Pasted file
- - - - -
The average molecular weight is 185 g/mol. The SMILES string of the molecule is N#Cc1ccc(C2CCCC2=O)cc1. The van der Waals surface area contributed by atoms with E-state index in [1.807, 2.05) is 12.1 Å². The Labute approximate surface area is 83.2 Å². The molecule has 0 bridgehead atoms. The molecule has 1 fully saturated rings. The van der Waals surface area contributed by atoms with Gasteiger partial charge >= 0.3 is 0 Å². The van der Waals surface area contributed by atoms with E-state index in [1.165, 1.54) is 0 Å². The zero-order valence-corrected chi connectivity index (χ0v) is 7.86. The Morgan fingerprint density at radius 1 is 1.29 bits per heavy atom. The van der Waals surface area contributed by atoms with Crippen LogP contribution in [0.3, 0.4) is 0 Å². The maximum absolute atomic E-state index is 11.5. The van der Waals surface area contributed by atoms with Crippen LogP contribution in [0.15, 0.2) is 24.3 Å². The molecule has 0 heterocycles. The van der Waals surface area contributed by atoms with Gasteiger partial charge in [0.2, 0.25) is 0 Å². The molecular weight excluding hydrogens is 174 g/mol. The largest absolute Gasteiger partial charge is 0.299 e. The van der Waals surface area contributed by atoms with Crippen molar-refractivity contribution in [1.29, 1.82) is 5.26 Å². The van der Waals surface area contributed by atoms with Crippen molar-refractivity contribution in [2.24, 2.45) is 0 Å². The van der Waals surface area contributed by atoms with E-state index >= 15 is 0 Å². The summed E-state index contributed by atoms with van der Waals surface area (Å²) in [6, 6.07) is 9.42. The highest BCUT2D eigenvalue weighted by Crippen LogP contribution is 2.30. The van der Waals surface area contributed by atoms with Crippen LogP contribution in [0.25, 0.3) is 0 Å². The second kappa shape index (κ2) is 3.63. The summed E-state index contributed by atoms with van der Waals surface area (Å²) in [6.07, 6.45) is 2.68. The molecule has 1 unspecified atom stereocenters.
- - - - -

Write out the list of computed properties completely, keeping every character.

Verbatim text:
The average molecular weight is 185 g/mol. The SMILES string of the molecule is N#Cc1ccc(C2CCCC2=O)cc1. The van der Waals surface area contributed by atoms with E-state index in [1.807, 2.05) is 12.1 Å². The Labute approximate surface area is 83.2 Å². The molecule has 0 bridgehead atoms. The molecule has 1 fully saturated rings. The van der Waals surface area contributed by atoms with Gasteiger partial charge >= 0.3 is 0 Å². The van der Waals surface area contributed by atoms with E-state index in [1.165, 1.54) is 0 Å². The zero-order valence-corrected chi connectivity index (χ0v) is 7.86. The Morgan fingerprint density at radius 1 is 1.29 bits per heavy atom. The van der Waals surface area contributed by atoms with Crippen LogP contribution in [0.3, 0.4) is 0 Å². The maximum absolute atomic E-state index is 11.5. The van der Waals surface area contributed by atoms with Crippen LogP contribution in [0.15, 0.2) is 24.3 Å². The molecule has 0 heterocycles. The van der Waals surface area contributed by atoms with Gasteiger partial charge in [0.2, 0.25) is 0 Å². The molecular weight excluding hydrogens is 174 g/mol. The largest absolute Gasteiger partial charge is 0.299 e. The van der Waals surface area contributed by atoms with Crippen molar-refractivity contribution in [1.29, 1.82) is 5.26 Å². The van der Waals surface area contributed by atoms with Crippen molar-refractivity contribution in [2.24, 2.45) is 0 Å². The van der Waals surface area contributed by atoms with E-state index >= 15 is 0 Å². The summed E-state index contributed by atoms with van der Waals surface area (Å²) in [6, 6.07) is 9.42. The highest BCUT2D eigenvalue weighted by Crippen LogP contribution is 2.30. The van der Waals surface area contributed by atoms with Crippen LogP contribution in [0.25, 0.3) is 0 Å². The second kappa shape index (κ2) is 3.63. The summed E-state index contributed by atoms with van der Waals surface area (Å²) in [6.07, 6.45) is 2.68. The molecule has 1 unspecified atom stereocenters.